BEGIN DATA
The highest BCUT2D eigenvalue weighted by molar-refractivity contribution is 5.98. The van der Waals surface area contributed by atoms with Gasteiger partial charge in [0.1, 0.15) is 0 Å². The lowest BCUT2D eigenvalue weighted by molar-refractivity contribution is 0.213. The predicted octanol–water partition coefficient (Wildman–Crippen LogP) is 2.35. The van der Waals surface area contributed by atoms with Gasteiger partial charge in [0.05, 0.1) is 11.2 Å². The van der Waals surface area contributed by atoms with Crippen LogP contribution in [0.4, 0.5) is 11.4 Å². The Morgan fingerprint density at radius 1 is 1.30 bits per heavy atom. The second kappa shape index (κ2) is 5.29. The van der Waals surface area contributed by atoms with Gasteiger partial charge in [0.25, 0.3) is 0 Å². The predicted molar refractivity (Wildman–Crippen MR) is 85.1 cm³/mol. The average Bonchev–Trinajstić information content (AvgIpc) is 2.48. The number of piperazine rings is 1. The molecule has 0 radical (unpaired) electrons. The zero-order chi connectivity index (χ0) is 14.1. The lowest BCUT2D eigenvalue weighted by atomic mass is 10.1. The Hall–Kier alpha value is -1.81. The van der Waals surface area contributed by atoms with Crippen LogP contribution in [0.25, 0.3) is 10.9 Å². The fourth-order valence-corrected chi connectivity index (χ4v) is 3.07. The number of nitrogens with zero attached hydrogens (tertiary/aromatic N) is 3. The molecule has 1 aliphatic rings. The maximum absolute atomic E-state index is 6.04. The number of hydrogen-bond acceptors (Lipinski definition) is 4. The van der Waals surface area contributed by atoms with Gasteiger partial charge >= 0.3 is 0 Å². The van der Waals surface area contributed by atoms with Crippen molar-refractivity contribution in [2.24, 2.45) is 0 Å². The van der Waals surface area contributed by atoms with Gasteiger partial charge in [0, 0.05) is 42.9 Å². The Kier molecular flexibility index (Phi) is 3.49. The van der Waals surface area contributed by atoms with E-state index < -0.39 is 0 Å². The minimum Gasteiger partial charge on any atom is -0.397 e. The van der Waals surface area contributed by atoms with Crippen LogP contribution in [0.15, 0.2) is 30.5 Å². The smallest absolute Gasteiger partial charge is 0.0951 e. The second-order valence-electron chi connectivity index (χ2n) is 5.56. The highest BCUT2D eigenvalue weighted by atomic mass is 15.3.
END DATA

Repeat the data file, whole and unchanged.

The highest BCUT2D eigenvalue weighted by molar-refractivity contribution is 5.98. The van der Waals surface area contributed by atoms with Gasteiger partial charge in [0.1, 0.15) is 0 Å². The lowest BCUT2D eigenvalue weighted by molar-refractivity contribution is 0.213. The predicted octanol–water partition coefficient (Wildman–Crippen LogP) is 2.35. The van der Waals surface area contributed by atoms with Gasteiger partial charge in [0.05, 0.1) is 11.2 Å². The van der Waals surface area contributed by atoms with Crippen LogP contribution in [0.4, 0.5) is 11.4 Å². The Morgan fingerprint density at radius 1 is 1.30 bits per heavy atom. The second kappa shape index (κ2) is 5.29. The van der Waals surface area contributed by atoms with Gasteiger partial charge in [0.25, 0.3) is 0 Å². The predicted molar refractivity (Wildman–Crippen MR) is 85.1 cm³/mol. The average Bonchev–Trinajstić information content (AvgIpc) is 2.48. The number of piperazine rings is 1. The molecule has 0 radical (unpaired) electrons. The zero-order chi connectivity index (χ0) is 14.1. The lowest BCUT2D eigenvalue weighted by atomic mass is 10.1. The Hall–Kier alpha value is -1.81. The van der Waals surface area contributed by atoms with Crippen LogP contribution in [0.25, 0.3) is 10.9 Å². The fourth-order valence-corrected chi connectivity index (χ4v) is 3.07. The number of nitrogens with zero attached hydrogens (tertiary/aromatic N) is 3. The molecule has 1 aliphatic rings. The maximum absolute atomic E-state index is 6.04. The number of hydrogen-bond acceptors (Lipinski definition) is 4. The van der Waals surface area contributed by atoms with Gasteiger partial charge >= 0.3 is 0 Å². The van der Waals surface area contributed by atoms with Crippen molar-refractivity contribution in [2.24, 2.45) is 0 Å². The van der Waals surface area contributed by atoms with Gasteiger partial charge in [0, 0.05) is 42.9 Å². The Kier molecular flexibility index (Phi) is 3.49. The van der Waals surface area contributed by atoms with E-state index < -0.39 is 0 Å². The minimum Gasteiger partial charge on any atom is -0.397 e. The van der Waals surface area contributed by atoms with Crippen LogP contribution in [0.15, 0.2) is 30.5 Å². The smallest absolute Gasteiger partial charge is 0.0951 e. The second-order valence-electron chi connectivity index (χ2n) is 5.56. The highest BCUT2D eigenvalue weighted by atomic mass is 15.3.